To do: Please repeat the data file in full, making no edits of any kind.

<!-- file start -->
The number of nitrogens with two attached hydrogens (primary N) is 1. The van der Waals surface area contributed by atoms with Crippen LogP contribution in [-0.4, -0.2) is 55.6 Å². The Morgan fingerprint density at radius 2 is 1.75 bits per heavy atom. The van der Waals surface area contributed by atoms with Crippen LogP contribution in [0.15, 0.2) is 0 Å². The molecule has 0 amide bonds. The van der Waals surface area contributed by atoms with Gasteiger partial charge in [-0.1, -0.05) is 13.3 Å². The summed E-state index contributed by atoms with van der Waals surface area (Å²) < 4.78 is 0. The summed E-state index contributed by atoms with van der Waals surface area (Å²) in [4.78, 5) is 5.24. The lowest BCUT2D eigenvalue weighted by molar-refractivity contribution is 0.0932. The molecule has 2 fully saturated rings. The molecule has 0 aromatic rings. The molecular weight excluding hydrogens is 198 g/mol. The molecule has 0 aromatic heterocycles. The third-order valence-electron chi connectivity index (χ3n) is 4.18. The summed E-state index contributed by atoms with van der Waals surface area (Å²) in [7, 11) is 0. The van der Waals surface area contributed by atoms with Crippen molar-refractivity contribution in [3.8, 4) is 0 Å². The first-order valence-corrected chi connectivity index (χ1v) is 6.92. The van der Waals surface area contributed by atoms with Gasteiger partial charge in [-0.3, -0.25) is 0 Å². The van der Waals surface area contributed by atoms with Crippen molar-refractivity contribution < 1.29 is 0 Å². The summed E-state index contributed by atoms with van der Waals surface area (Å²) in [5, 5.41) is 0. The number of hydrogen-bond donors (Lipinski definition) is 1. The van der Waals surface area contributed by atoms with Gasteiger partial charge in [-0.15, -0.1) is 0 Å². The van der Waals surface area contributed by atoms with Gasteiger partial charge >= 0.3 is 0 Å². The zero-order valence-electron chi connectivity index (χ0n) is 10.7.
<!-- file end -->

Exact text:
The number of nitrogens with two attached hydrogens (primary N) is 1. The van der Waals surface area contributed by atoms with Crippen LogP contribution in [-0.4, -0.2) is 55.6 Å². The Morgan fingerprint density at radius 2 is 1.75 bits per heavy atom. The van der Waals surface area contributed by atoms with Crippen LogP contribution in [0.15, 0.2) is 0 Å². The molecule has 0 amide bonds. The van der Waals surface area contributed by atoms with Gasteiger partial charge in [-0.1, -0.05) is 13.3 Å². The summed E-state index contributed by atoms with van der Waals surface area (Å²) < 4.78 is 0. The summed E-state index contributed by atoms with van der Waals surface area (Å²) in [4.78, 5) is 5.24. The lowest BCUT2D eigenvalue weighted by molar-refractivity contribution is 0.0932. The molecule has 2 fully saturated rings. The molecule has 0 aromatic rings. The molecular weight excluding hydrogens is 198 g/mol. The molecule has 0 aromatic heterocycles. The third-order valence-electron chi connectivity index (χ3n) is 4.18. The summed E-state index contributed by atoms with van der Waals surface area (Å²) in [7, 11) is 0. The van der Waals surface area contributed by atoms with Crippen molar-refractivity contribution in [3.8, 4) is 0 Å². The first-order valence-corrected chi connectivity index (χ1v) is 6.92. The van der Waals surface area contributed by atoms with Gasteiger partial charge in [-0.3, -0.25) is 0 Å². The van der Waals surface area contributed by atoms with Crippen molar-refractivity contribution < 1.29 is 0 Å². The summed E-state index contributed by atoms with van der Waals surface area (Å²) in [5, 5.41) is 0. The number of hydrogen-bond donors (Lipinski definition) is 1. The van der Waals surface area contributed by atoms with Gasteiger partial charge in [-0.15, -0.1) is 0 Å². The van der Waals surface area contributed by atoms with Gasteiger partial charge >= 0.3 is 0 Å². The zero-order valence-electron chi connectivity index (χ0n) is 10.7.